A lung cancer screening counseling and shared decision making visit includes the following elements (and is appropriately documented in the beneficiary’s medical records): Determination of beneficiary eligibility including age, absence of signs or symptoms of lung disease, a specific calculation of cigarette smoking pack-years; and if a former smoker, the number of years since quitting; Shared decision making, including the use of one or more decision aids, to include benefits, harms, follow-up diagnostic testing, over-diagnosis, false positive rate, and total radiation exposure; Counseling on the importance of adherence to annual LDCT lung cancer screening, impact of comorbidities and ability or willingness to undergo diagnosis and treatment; Counseling on the importance of maintaining cigarette smoking abstinence if former smoker, or smoking cessation if current smoker and, if appropriate, offering additional Medicare-covered tobacco cessation counseling services; and If appropriate, the furnishing of a written order for lung cancer screening with LDCT. Written orders for both initial and subsequent LDCT lung cancer screenings must contain the following information, which must also be documented in the beneficiaries’ medical records: Beneficiary date of birth, Actual pack-year smoking history (number); Current smoking status, and for former smokers, the number of years since quitting smoking; Statement that the beneficiary is asymptomatic; and NPI of the ordering practitioner. Radiologist eligibility criteria: Current certification with the American Board of Radiology or equivalent organization; Documented training in diagnostic radiology and radiation safety; Involvement in the supervision and interpretation of at least 300 chest computed tomography acquisitions in the past 3 years; and Documented participation in continuing medical education in accordance with current American College of Radiology standards. Radiology imaging center eligibility criteria: For purposes of Medicare coverage of lung cancer LDCT screening, an eligible LDCT screening facility is one that: Has participated in past lung cancer screening trials, such as the National Lung Screening Trial, or an accredited advanced diagnostic imaging center with training and experience in LDCT lung cancer screening; Must use LDCTs with an effective radiation dose less than 1.5 mSv; and Must collect and submit data to a CMS-approved national registry for each LDCT lung cancer screening performed. The data collected and submitted to a CMS-approved national registry must include, at minimum, all of the following elements: Data Type Minimum Required Data Elements Facility Identifier Radiologist (reading) National Provider Identifier (NPI) Patient Identifier Ordering Practitioner National Provider Identifier (NPI) Demographics Date of birth, gender, race/ethnicity. Indication Lung cancer LDCT screening – absence of signs or symptoms (y/n) Smoking history Current status (current, former, never), If former smoker, years since quitting, Pack-years as reported by the ordering practitioner. CT scanner Manufacturer, Model. Effective radiation dose CT dose index, tube current-time, tube voltage, scanning time, scanning volume, pitch, slice thickness (collimation). Screening exam results Baseline or repeat screen; Screen date; Clinically significant non-lung cancer findings (y/n), if yes, list; Nodule (y/n), if yes: number, type (calcified or non-calcified; solid or semi-solid), size and location of each nodule. Diagnostic follow-up of abnormal findings within 1 year Low dose chest CT, Diagnostic chest CT, Bronchoscopy, Non-surgical biopsy, Resection (with dates), Other (please specify). Lung cancer incidence within 1 year Incident cancers, Date of diagnosis, Stage, Histology, Period of follow-up for incidence. Health outcomes All cause mortality, Lung cancer mortality, Death within 60 days after most invasive diagnostic procedure.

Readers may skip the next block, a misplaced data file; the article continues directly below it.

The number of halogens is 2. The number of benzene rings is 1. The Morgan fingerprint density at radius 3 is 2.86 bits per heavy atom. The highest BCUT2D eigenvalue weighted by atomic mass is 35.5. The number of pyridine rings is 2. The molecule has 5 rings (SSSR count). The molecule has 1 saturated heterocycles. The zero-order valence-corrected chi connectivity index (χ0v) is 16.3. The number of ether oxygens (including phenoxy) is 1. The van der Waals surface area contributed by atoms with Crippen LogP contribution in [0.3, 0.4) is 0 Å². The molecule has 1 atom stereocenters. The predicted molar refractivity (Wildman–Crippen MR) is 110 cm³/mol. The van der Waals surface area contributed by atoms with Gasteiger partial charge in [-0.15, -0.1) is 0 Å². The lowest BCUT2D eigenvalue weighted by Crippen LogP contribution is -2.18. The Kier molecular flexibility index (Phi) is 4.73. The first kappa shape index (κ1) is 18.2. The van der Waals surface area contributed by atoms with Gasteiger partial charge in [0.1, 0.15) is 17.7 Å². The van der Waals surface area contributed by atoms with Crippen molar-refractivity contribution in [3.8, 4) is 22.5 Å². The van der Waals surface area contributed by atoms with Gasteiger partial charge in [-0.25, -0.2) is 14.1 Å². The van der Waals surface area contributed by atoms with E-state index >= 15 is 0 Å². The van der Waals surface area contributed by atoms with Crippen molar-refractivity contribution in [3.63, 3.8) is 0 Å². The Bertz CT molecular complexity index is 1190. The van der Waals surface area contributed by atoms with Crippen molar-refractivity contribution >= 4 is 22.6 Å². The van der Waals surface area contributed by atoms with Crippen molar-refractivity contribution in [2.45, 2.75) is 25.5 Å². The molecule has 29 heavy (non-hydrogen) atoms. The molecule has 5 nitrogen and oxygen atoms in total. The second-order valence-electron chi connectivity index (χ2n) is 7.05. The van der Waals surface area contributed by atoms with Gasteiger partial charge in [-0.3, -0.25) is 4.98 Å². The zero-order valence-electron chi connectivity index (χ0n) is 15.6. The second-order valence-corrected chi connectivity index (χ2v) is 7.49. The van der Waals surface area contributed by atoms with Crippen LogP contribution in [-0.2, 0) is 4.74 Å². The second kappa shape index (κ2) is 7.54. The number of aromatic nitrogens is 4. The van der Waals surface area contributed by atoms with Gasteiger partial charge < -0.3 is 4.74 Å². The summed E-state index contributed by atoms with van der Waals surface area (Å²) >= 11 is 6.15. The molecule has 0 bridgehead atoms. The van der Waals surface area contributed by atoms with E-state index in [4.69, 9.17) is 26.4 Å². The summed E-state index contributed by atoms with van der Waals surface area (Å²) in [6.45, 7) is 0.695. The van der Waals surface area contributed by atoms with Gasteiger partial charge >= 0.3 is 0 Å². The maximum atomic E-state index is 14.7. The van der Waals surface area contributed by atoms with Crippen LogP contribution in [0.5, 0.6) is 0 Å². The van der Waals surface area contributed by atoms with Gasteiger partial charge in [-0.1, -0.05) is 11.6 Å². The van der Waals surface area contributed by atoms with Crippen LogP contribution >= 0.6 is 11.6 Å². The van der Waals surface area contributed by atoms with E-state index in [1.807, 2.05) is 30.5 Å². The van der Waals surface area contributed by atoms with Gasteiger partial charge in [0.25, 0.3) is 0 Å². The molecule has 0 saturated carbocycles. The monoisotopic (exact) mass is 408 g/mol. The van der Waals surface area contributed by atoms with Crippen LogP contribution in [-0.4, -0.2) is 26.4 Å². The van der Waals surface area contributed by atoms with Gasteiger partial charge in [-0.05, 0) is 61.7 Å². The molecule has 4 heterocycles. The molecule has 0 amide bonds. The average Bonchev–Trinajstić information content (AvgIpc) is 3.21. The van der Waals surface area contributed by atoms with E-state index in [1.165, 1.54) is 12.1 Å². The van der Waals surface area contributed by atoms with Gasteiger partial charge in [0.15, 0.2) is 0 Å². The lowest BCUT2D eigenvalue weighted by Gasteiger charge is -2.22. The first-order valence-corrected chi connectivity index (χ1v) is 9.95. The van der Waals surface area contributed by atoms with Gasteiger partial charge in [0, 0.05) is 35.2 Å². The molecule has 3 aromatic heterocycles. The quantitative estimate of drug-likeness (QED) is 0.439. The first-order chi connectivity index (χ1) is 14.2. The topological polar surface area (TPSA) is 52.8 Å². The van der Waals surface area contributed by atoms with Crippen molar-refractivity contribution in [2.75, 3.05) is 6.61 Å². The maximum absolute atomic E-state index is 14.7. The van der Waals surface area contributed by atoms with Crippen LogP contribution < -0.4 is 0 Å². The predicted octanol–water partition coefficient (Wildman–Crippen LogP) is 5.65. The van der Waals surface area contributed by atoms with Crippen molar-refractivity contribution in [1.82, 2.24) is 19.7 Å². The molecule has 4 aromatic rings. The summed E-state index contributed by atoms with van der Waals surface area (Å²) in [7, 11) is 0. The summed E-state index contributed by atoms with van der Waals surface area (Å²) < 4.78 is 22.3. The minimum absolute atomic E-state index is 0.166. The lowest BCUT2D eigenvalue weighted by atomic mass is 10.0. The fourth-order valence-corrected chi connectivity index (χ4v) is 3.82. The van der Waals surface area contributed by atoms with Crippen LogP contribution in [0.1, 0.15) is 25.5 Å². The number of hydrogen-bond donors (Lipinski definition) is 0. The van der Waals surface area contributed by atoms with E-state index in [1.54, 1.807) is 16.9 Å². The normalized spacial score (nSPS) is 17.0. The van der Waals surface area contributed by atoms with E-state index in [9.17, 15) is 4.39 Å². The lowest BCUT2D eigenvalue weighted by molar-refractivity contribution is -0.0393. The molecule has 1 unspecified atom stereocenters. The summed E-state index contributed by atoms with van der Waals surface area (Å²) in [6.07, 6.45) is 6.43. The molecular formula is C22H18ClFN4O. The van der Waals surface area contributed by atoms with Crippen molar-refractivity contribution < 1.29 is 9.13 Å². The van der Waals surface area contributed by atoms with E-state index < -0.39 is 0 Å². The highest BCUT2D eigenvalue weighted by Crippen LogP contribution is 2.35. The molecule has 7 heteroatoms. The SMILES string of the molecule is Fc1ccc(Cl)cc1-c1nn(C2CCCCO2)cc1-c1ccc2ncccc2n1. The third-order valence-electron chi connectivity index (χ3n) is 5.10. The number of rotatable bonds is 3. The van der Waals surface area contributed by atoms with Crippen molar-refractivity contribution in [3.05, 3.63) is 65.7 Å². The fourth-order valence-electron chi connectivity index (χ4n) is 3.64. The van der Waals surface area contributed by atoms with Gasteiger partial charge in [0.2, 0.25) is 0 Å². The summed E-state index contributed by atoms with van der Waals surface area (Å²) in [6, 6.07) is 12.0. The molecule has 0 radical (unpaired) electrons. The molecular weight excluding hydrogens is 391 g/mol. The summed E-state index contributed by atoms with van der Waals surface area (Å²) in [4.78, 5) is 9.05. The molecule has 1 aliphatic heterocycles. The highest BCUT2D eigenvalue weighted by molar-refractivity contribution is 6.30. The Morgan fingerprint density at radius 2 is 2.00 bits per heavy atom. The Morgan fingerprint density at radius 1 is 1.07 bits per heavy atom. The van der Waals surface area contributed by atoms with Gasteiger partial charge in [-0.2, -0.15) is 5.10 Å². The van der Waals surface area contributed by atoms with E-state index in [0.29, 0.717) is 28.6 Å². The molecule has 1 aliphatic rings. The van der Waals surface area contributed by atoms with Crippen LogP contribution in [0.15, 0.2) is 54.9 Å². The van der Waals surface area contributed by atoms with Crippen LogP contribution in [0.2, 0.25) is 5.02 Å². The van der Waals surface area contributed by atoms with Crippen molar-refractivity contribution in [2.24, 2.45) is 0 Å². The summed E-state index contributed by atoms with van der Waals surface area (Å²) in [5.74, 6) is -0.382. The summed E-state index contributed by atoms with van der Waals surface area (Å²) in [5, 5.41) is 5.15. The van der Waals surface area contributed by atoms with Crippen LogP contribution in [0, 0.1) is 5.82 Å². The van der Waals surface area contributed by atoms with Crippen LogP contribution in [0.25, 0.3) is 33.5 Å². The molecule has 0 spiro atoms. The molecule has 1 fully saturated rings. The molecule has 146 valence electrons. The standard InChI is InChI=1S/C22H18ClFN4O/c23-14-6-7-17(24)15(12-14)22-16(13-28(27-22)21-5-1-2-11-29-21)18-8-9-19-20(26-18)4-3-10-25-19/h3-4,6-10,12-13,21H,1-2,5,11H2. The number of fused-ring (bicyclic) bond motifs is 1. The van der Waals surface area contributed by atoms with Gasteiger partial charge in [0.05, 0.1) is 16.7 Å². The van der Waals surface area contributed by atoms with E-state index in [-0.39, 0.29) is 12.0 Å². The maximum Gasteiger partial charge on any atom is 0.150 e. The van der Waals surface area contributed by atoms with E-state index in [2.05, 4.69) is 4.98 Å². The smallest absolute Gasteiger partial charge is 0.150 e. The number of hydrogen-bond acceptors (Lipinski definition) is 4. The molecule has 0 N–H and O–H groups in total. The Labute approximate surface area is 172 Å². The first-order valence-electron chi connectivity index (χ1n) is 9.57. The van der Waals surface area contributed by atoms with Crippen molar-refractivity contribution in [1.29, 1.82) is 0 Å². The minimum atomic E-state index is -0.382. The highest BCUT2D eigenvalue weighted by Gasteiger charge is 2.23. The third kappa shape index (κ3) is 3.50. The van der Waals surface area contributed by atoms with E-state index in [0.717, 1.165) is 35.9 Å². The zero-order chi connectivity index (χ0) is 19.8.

For purposes of Medicare coverage of LDCT lung cancer screening, national registries interested in seeking CMS approval must send a request either electronically or hard copy to CMS (Note: It is not necessary to submit both electronic and hard copies of requests). Please send electronic requests via email to caginquiries@cms.hhs.gov. Hard copy requests may be sent to the following address: Centers for Medicare & Medicaid Services Center for Clinical Standards and Quality Director, Coverage and Analysis Group ATTN: Lung Cancer LDCT Screening Mail Stop: S3-02-01 7500 Security Blvd. Baltimore, MD 21244 CMS is seeking comments on the proposed decision. We will respond to public comments in a final decision memorandum, as required by §1862(l)(3) of the Social Security Act.

About Kirk

Since becoming a lawyer in 1983, Kirk’s over 30 years of practice have focused on advising a wide range of corporations, associations, and individuals (as both plaintiffs and defendants) on both tort and commercial law issues centered around “mass torts.”